• Persistent cookies - the browser stores these cookie files until you delete them manually or the browser deletes them, based on the lifespan specified in the persistent cookie file itself.

Modern browsers tend to preserve session cookies between browser sessions when the appropriate browser option is turned on. It often makes session cookies behave like persistent ones. OWIN authentication allows you to store the cookie lifespan value in the cookie value itself. It means that the cookie is treated as expired by the web application if the cookie is expired, but the browser still sends it to the server.

• Use the following patch snippet to specify the default cookie lifespan, and to enable or disable sliding expiration:

<?xml version="1.0" encoding="utf-8"?>
<configuration>
<sitecore>
<pipelines>
<owin.initialize>
<!-- Controls how much time the cookie will remain valid from the point it is created.
Format: d:hh:mm:ss

No matter the cookie is persistent or not, OWIN authentication will not pass the expired cookie.
ExpireTimeSpan could be overwritten by the http://www.sitecore.net/identity/claims/cookieExp claim where
the claim value is Unix time expressed as the number of seconds that have elapsed since 1970-01-01T00:00:00Z. -->
<ExpireTimeSpan>00:30:00</ExpireTimeSpan>
<SlidingExpiration>true</SlidingExpiration>
</processor>
...


Web applications create persistent authentication cookies when a user selects a Remember me option. Authentication through Federated Authentication produces only non-persistent cookies.

For example, if you sign in through an external identity provider without selecting the Remember me option on that provider, then you have to sign in again after the browser session expires.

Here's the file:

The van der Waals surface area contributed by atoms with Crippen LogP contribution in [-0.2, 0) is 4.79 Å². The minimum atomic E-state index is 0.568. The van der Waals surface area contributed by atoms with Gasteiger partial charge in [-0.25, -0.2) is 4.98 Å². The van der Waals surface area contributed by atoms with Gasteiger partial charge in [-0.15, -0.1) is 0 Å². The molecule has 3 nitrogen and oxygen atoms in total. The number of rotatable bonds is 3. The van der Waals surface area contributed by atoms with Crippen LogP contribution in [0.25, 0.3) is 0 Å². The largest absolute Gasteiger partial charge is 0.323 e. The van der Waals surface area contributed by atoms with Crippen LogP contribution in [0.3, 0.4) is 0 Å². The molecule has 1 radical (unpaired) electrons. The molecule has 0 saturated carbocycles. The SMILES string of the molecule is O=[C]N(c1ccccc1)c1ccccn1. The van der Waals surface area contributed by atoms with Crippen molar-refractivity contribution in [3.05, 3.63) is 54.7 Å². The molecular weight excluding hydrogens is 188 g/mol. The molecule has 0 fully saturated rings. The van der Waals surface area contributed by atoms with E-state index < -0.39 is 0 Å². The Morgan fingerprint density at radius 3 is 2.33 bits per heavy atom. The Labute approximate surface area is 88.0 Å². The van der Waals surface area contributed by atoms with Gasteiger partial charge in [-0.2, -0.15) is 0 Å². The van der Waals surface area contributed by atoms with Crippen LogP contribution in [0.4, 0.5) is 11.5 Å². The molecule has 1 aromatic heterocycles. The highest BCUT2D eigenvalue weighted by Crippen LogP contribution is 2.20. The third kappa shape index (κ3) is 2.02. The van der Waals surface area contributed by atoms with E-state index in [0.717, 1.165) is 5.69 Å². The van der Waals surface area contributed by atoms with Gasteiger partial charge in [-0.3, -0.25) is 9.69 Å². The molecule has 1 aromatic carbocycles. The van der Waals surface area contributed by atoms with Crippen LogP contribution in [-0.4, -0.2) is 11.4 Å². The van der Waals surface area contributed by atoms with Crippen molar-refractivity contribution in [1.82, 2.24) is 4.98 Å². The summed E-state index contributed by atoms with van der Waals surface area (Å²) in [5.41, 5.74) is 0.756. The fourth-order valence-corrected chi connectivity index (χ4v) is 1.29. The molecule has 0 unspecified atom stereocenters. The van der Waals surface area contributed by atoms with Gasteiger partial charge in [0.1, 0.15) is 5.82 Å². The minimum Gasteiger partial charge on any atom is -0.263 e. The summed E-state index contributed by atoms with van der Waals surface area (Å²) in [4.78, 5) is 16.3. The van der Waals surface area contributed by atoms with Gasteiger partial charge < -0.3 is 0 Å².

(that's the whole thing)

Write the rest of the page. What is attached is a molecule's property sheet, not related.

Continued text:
If you sign in through an external identity provider and you select the Remember me option on that provider, then you will lose your Sitecore authentication cookie when the browser session expires.  However, after a quick auto-redirect to the identity provider and back, you are automatically signed in to Sitecore again.

To override the cookie ExpireTimeSpan  setting for specific identity providers:

• Specify a claims transformation for the identity provider that adds a http://www.sitecore.net/identity/claims/cookieExp claim with a value that specifies the number of seconds from 1970-01-01T0:0:0Z as measured in UTC until the date/time.

This value indicates the time on or after which the authentication cookie must not be accepted for processing by the browser.

Sitecore uses the exp claim value for the Sitecore Identity server provider for this purpose - see the Config.Authentication.IdentityServer.Owin.Authentication.IdentityServer.config file:

<sitecore>
<federatedAuthentication>
<identityProviders>
<identityProvider id="SitecoreIdentityServer"  ...>
<transformations ...>